But this is a first-world complaint. Too much chocolate? When people tell me the Oscars are too long, I tell them to fuck off! It’s once a year, I want a lot of Oscars, if you don’t like them don’t watch them. So maybe too much Kingsman is a good thing. Part of the film’s shtick is that there’s just so much of it. It’s the relatively charming, incredibly well designed, friendly action comedy that keeps on giving. This really is a film that you can feel comfortable going to the bathroom when you need to, because, in the extremely grand scale of things, you can’t have really missed anything, because there’s so much more to come.

Taron Egerton returns as Eggsy, the young likely lad recruited into the British private secret service, Kingsmen, by Colin Firth’s Harry Hart in the first film. Harry was killed off pretty decisively in that one – shot through the eye by Samuel L. Jackson, which usually means you’re kaput – but he’s rather miraculously resurrected here, which, of course, instantly forfeits from the movie any rights to making us worry about anyone. When you bring back a dead character because the audience wants the actor back, there aren’t high stakes, just big paychecks (and, theoretically, big returns: I suspect this instalment is going to be a massive box office hit).

Firth looks almost as uncomfortable as he did in the first one, and his character is very strangely written; there is one major decision he makes, vital to the course of events, that still has me scratching my head. Egerton is more enjoyable than he was in the original, mainly because here he’s in the suit more and in his ‘hood clothes less – he was really, really hard to swallow as the cap-wearing lager lad in the origin story. Moore makes the best meal possible out of every one of her lines, and if those lines had actually been witty, we may have had, at least in Poppy, a very memorable villain.

The movie’s star performance is from Mark Strong, whose character Merlin operates as the “Q” figure of the franchise, the gadgets guy and tech wizard. Strong has been playing both tough guys and parodies of tough guys for a while now – his secret agent in Sacha Baron Cohen’s criminally under-seen Grimsby was an absolute hoot – and here he kind of does both, bringing, in every scene he’s in, some tonal coherence to the movie. His final scene is truly wonderful. It would have worked, with perhaps a ten percent alteration in performance, in a real Bond film, which is the vibe the whole movie – the whole franchise – should aspire to.

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* * 1/2 (out of five)

Steve Coogan is a really good actor, and he can nail drama. His introspective moments in the Trip series have been getting more and more intriguing (and they are tremendously subtle); he was phenomenal in Philomena, and his ability to portray real people, as evidenced in the masterpiece 24 Hour Party People and the pretty damn good The Look of Love, sits without many peers. That said, no actor – not Dustin Hoffman, not Daniel Day Lewis – should be saddled with the burden Coogan bears in The Dinner, an adaptation of Herman Koch’s successful Dutch literary novel from 2009 from writer/director Oren Moverman (Time Out of Mind, Rampart, The Messenger).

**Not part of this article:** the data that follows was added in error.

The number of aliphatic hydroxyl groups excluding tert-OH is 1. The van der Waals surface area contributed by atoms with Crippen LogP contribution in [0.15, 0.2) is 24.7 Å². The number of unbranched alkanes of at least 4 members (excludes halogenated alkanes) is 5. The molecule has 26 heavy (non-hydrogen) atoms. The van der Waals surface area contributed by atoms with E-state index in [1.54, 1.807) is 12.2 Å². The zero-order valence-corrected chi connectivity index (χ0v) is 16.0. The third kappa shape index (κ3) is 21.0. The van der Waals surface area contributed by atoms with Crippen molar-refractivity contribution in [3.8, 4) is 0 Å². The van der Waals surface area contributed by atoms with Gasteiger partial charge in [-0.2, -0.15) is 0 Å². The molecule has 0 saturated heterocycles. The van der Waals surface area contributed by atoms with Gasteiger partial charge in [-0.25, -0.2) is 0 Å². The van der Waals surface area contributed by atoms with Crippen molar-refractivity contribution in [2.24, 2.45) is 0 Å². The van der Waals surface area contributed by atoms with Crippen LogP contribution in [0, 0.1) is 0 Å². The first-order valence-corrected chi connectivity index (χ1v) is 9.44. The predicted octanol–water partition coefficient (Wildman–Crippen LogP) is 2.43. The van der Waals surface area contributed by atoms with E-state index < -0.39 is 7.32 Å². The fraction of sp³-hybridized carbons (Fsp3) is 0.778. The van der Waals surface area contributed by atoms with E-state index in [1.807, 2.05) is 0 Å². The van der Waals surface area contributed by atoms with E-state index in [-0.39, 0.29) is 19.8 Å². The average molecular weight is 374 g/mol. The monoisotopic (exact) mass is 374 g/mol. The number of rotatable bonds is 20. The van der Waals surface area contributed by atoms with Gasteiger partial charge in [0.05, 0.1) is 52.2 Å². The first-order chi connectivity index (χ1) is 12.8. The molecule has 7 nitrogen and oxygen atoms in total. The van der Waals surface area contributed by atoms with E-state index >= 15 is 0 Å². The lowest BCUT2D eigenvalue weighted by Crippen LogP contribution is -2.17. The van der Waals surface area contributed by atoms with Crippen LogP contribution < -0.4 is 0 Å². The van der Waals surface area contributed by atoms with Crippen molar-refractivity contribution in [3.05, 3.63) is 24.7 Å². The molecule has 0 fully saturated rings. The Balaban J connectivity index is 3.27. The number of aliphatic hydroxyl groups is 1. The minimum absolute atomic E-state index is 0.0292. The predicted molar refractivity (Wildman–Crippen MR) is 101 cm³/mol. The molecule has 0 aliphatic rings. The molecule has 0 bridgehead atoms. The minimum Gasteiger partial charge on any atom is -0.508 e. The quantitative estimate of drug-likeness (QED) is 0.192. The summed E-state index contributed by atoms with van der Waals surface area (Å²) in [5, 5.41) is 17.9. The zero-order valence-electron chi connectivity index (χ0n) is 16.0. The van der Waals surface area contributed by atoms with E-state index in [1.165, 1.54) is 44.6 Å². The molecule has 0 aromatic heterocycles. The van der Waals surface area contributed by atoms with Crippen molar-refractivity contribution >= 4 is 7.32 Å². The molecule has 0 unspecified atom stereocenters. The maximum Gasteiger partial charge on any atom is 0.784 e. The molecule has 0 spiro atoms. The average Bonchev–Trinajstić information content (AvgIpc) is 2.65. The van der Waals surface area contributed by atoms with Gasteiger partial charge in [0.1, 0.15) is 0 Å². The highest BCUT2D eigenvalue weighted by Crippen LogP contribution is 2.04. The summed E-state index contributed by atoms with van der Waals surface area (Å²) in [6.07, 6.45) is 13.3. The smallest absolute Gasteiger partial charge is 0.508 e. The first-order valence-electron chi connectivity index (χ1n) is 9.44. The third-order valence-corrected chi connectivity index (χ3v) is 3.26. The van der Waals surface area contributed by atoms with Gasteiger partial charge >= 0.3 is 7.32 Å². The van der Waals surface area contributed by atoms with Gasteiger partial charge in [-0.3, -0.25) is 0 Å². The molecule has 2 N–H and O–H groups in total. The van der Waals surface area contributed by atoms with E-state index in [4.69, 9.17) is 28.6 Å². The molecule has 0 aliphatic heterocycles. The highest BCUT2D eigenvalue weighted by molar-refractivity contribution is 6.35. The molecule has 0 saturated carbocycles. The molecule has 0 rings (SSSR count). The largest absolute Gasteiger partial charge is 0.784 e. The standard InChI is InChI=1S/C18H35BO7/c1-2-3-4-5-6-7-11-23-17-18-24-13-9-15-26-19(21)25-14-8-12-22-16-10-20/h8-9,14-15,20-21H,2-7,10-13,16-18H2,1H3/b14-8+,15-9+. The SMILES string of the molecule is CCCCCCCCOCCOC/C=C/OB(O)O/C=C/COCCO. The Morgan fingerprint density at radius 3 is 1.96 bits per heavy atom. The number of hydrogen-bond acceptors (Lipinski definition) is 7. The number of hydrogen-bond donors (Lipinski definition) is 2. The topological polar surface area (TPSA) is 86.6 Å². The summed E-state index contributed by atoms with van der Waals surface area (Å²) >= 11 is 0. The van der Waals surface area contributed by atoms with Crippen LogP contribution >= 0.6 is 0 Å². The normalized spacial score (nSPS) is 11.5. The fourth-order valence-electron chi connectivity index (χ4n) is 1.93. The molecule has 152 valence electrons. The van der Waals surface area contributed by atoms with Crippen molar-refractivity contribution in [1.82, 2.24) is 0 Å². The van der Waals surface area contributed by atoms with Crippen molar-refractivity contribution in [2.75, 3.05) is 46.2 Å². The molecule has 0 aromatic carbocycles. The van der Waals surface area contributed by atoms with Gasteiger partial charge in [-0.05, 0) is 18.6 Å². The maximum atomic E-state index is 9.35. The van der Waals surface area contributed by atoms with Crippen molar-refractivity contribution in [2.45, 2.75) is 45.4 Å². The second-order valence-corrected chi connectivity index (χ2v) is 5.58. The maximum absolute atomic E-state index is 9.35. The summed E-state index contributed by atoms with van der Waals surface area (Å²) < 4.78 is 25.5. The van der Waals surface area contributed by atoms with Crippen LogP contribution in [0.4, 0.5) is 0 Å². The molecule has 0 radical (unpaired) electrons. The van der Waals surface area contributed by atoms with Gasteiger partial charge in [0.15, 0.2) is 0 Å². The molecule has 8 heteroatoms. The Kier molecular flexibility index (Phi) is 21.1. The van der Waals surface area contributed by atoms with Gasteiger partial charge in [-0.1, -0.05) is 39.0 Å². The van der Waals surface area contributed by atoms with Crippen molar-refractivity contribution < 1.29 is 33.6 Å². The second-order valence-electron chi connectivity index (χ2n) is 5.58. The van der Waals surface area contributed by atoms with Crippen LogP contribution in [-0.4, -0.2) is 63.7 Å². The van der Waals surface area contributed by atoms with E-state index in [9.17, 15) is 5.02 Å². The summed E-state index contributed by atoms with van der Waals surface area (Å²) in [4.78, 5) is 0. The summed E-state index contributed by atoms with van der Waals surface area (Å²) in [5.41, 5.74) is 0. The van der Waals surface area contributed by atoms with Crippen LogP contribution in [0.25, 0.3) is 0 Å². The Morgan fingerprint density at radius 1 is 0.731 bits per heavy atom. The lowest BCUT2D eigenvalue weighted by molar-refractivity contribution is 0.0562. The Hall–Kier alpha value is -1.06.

Besides donning an American accent (which he does admirably), Coogan has to contend with an incredibly serious impairment, an almost ludicrously difficult moral quandary, and long, long speeches, all of which could have been trimmed and many of which could have been cut. It may well be that Moverman was absolutely entranced and moved by Coogan’s excellent performance, but, in leaving it all in, he’s unfortunately left his leading man out to dry.

15797938The movie would have been better too, had those cuts been made, because it’s too long, and collapses under its intense dramatic weight. It has often been said that simple, “airport”, mainstream, easy-reading potboilers make the best move adaptations – a shark terrorises a beach community! – and that complicated literary novels are devilish to adapt. This proves the case here. Watching the film, I kept thinking, “I bet this really works in the book”.

As Coogan’s brother, Richard Gere slides too easily into a high-status role (he’s running for Governor!); Laura Linney is fantastic as Coogan’s wife but the late Sir Peter Hall’s daughter Rebecca stumbles often, lumbered with the film’s weakest dialogue, as Gere’s younger partner. There is a terrific turn from Michael Chernus as the unflappable Maître D of the ludicrously expensive restaurant where these four wretched souls are thrashing out their problems, but unfortunately The Dinner, like the extravagant dishes he’s describing, is over-sauced, over-stuffed, too rich and heavy.